Tonight’s line-up has changed somewhat since this show was announced. Japanese trailblazers Crossfaith are sadly nowhere to be seen and Favourite Weapon were unlucky enough to have their passports stolen, meaning they couldn’t cross the border into Canada. Thankfully, there is still enough talent on stage tonight to ensure La Tulipe is packed out with excited fans.
For The Fallen Dreams are a melodic hardcore outfit from Michigan who waste no time in proving they’re the real deal, with their relentless chugging rhythms causing some early movement amongst the fans up front. Chad Ruhlig makes for a formidable frontman, encouraging circle pits and working the crowd expertly as he screams his gravelly lyrics in their faces. The “clean vocal” of guitarist Jim Hocking manages to add an extra layer to the band’s sound without sounding too polished, never softening the intensity of their sound.
Obey The Brave are in the privileged position of being the only band on the bill playing to their home crowd and, judging by the amount of Obey The Brave shirts in tonight’s audience, it’s a case of preaching to the converted rather than trying to win over new fans. They don’t rest on their laurels for a minute however, bursting onto the stage and launching straight into the call to arms that is Raise Your Voice from their new album, Salvation. Vocalist Alex Erian bounces around the stage constantly and his vocals sound just as impressive live as they do on record. All band members are in fine form tonight, obviously enjoying the chance to play to a hometown crowd who go predictably nuts throughout their all-too-short set.
Full Circle sounds immense, complete with added vocals from the crowd, and the Montrealers get to play one song in their native French as Garde la Tête Froide keeps heads banging. A rousing Get Real finished things off on a high and Obey The Brave easily solidify their status as local heroes of the hardcore scene.
A short break has pop music from Taylor Swift, Katy Perry and Carly Rae Jepsen pumped out of the speakers, meaning everyone’s more than ready when The Amity Affliction take to the stage. The Australian metalcore band have been touring relentlessly and it shows. Their sound is slick and full of melody thanks to the mix of Joel Birch’s screamed vocals mixed with the Blink-182-esque voice of bassist Ahren Stringer. For me, Stringer’s vocal is too poppy and over-used during their songs, meaning that, especially after the preceding bands, they sound a little too polished, with harmony winning out to energy.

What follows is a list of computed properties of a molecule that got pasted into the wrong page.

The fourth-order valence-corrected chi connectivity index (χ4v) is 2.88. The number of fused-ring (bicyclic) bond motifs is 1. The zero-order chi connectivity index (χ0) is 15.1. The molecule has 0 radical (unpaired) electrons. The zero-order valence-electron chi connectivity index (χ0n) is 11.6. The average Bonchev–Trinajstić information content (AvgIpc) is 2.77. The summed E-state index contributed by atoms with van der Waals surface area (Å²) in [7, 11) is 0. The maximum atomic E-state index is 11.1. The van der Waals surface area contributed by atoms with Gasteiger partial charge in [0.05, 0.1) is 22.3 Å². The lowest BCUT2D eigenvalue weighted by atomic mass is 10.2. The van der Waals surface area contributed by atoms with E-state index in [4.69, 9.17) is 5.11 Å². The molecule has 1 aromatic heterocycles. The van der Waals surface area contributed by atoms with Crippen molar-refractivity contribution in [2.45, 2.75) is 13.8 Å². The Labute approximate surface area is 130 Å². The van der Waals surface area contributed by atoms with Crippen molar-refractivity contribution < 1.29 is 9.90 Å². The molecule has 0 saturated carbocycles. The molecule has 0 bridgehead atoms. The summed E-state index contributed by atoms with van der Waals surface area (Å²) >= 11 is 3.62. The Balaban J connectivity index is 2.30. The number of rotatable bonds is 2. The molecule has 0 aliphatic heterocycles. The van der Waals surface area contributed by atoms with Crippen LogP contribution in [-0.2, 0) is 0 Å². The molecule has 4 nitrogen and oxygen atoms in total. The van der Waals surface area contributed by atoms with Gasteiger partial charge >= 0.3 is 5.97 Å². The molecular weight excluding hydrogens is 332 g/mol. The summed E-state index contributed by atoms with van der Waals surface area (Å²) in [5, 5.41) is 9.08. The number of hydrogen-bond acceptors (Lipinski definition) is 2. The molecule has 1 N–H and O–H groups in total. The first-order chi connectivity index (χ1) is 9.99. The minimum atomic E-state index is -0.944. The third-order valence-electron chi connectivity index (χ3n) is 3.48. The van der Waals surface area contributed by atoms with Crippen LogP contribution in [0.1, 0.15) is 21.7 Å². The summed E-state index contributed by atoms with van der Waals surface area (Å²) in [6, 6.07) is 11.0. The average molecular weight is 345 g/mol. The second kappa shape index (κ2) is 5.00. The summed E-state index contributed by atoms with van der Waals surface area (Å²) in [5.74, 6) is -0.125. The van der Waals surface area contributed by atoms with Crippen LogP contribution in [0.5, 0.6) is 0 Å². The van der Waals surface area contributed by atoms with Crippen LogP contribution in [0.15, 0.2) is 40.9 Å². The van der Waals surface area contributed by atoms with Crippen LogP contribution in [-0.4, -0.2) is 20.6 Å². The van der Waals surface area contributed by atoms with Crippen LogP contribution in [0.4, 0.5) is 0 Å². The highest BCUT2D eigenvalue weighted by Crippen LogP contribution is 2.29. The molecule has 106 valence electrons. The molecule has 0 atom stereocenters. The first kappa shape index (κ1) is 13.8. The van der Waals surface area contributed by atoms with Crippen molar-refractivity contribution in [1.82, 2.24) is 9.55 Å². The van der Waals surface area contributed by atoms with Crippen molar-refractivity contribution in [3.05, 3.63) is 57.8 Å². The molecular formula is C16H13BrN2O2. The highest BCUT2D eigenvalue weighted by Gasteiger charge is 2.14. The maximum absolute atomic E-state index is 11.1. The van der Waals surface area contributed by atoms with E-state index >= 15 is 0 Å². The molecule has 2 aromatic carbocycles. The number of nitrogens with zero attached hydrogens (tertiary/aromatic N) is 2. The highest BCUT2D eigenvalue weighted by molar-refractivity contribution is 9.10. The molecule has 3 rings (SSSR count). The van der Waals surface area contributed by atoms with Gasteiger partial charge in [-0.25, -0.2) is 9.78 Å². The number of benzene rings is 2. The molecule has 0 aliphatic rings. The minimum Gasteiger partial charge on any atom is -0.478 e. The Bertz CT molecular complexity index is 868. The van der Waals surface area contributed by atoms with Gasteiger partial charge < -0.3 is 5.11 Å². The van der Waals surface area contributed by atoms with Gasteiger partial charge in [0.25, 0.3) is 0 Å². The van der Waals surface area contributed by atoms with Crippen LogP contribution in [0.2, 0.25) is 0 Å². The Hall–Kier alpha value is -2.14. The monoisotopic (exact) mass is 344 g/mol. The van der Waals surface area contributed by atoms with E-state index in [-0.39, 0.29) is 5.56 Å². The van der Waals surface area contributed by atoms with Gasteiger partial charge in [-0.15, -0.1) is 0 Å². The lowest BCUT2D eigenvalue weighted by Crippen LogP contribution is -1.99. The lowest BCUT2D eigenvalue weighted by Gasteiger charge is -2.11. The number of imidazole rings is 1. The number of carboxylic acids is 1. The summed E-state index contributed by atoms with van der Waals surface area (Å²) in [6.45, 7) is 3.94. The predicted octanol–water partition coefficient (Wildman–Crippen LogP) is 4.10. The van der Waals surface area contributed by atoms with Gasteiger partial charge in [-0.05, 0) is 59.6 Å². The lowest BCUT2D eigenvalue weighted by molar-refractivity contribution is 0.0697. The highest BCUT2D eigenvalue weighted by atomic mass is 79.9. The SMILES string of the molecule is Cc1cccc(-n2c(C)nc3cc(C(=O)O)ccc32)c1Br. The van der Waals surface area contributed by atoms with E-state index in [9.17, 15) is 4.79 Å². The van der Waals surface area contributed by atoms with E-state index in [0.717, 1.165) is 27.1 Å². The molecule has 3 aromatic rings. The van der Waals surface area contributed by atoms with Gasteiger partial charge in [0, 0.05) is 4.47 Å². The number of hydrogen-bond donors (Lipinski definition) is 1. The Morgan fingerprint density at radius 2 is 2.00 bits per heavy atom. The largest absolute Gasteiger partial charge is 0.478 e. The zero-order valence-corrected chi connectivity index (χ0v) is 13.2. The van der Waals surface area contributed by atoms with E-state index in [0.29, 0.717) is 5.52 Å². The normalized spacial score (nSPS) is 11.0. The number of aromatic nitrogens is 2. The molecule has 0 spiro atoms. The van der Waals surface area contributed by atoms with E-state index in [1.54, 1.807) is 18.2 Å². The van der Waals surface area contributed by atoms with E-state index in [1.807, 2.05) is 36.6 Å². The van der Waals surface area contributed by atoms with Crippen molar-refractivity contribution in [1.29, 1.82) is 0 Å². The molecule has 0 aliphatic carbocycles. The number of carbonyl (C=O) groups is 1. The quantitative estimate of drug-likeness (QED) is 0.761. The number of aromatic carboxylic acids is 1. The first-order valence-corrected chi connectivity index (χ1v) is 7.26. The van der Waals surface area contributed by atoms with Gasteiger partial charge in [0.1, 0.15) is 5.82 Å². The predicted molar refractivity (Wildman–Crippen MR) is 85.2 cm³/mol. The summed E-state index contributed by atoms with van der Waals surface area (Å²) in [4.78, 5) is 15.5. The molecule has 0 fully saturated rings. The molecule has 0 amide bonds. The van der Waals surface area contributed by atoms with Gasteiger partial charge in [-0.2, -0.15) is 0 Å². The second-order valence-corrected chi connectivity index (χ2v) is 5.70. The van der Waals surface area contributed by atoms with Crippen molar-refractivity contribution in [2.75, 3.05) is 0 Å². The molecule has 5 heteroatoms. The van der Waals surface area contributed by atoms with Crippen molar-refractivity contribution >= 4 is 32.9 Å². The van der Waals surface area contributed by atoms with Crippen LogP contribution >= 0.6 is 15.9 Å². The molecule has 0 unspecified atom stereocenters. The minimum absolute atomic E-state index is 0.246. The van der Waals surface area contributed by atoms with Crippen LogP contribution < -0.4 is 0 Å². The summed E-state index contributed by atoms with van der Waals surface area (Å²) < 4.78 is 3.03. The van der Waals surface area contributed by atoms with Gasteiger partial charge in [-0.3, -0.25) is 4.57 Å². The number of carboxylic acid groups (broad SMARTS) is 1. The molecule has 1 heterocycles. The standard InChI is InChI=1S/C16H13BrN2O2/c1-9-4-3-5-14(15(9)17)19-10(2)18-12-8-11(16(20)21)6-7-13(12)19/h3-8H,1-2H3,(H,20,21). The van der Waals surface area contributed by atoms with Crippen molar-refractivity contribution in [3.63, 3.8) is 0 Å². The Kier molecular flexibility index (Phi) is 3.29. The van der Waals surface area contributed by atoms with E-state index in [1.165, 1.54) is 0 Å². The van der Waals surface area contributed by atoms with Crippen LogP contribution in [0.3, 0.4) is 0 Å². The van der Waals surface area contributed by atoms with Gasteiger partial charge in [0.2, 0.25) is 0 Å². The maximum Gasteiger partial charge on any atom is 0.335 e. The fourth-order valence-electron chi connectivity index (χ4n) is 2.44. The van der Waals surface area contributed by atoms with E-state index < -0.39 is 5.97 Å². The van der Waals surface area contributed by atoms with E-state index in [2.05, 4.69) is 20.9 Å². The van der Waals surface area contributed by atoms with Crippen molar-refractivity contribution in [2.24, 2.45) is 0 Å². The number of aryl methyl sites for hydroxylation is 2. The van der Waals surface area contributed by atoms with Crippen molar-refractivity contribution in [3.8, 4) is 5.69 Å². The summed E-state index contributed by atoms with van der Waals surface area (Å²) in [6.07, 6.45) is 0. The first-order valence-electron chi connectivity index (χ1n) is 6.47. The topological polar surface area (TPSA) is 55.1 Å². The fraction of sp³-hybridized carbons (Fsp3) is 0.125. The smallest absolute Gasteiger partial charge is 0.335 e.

Pittsburgh kicks off as they mean to go on with the audience passionately singing back the chorus before Greens Avenue brings out more of the band’s heavy side, although still with the melodic vocals interrupting things to dampen the impact. This constant switch between brutality and melodic singalong hooks is a tried and tested formula for The Amity Affliction and, although I’m obviously in the minority amongst tonight’s crowd, it gets a little too samey for my tastes. There’s no denying they’re accomplished musicians and songwriters though and, with tracks like The Weigh Down adding new layers to their sound, they demonstrate they may have a few new tricks up their sleeves yet.
As Birch disappears from the stage for a minute, Stringer entertains the crowd with jokes about hand jobs and cheese sandwiches before his bandmate returns. “I feel like shit but you guys are making me feel a whole lot better” declares Birch before Open Letter receives the biggest singalong of the night. The soaring Don’t Lean On Me ends the evening in fine style, they thank the fans and, with no encore, the house lights go up and we’re treated to more cheesy pop music!
All in all, a great night of heavy music with some healthy variety amongst the bands. Tonight though was a triumph for the locals, with Obey The Brave really demonstrating why they deserve to be headlining tours like this in the not-too-distant future.
Obey The Brave setlist:
Raise Your Voice
Live and Learn
Back In The Day
Garde la Tête Froide
The Amity Affliction setlist:
Lost & Fading
The Weigh Down
Don’t Lean on Me
Review & photos – Steve GerrardShare this :